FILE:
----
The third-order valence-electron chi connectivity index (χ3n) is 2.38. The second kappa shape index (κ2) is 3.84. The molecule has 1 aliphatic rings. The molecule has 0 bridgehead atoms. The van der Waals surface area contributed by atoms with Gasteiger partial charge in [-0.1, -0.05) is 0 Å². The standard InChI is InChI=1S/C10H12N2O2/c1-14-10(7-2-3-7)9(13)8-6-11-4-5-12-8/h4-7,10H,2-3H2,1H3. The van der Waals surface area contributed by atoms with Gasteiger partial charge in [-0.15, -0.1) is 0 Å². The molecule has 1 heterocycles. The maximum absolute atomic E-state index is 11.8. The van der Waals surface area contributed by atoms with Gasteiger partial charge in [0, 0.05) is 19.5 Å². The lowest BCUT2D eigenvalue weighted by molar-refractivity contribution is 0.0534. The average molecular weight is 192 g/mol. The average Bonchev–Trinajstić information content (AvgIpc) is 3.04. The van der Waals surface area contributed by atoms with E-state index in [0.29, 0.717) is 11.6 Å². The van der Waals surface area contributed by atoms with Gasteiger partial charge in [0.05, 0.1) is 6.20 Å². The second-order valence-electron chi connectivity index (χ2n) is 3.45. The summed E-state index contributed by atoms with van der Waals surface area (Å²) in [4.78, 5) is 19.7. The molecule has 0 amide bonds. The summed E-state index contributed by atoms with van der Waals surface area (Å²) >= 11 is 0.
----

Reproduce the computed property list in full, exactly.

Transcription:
The third-order valence-electron chi connectivity index (χ3n) is 2.38. The second kappa shape index (κ2) is 3.84. The molecule has 1 aliphatic rings. The molecule has 0 bridgehead atoms. The van der Waals surface area contributed by atoms with Gasteiger partial charge in [-0.1, -0.05) is 0 Å². The standard InChI is InChI=1S/C10H12N2O2/c1-14-10(7-2-3-7)9(13)8-6-11-4-5-12-8/h4-7,10H,2-3H2,1H3. The van der Waals surface area contributed by atoms with Gasteiger partial charge in [-0.15, -0.1) is 0 Å². The molecule has 1 heterocycles. The maximum absolute atomic E-state index is 11.8. The van der Waals surface area contributed by atoms with Gasteiger partial charge in [0, 0.05) is 19.5 Å². The lowest BCUT2D eigenvalue weighted by molar-refractivity contribution is 0.0534. The average molecular weight is 192 g/mol. The average Bonchev–Trinajstić information content (AvgIpc) is 3.04. The van der Waals surface area contributed by atoms with E-state index in [0.29, 0.717) is 11.6 Å². The van der Waals surface area contributed by atoms with Gasteiger partial charge in [0.05, 0.1) is 6.20 Å². The second-order valence-electron chi connectivity index (χ2n) is 3.45. The summed E-state index contributed by atoms with van der Waals surface area (Å²) in [4.78, 5) is 19.7. The molecule has 0 amide bonds. The summed E-state index contributed by atoms with van der Waals surface area (Å²) >= 11 is 0.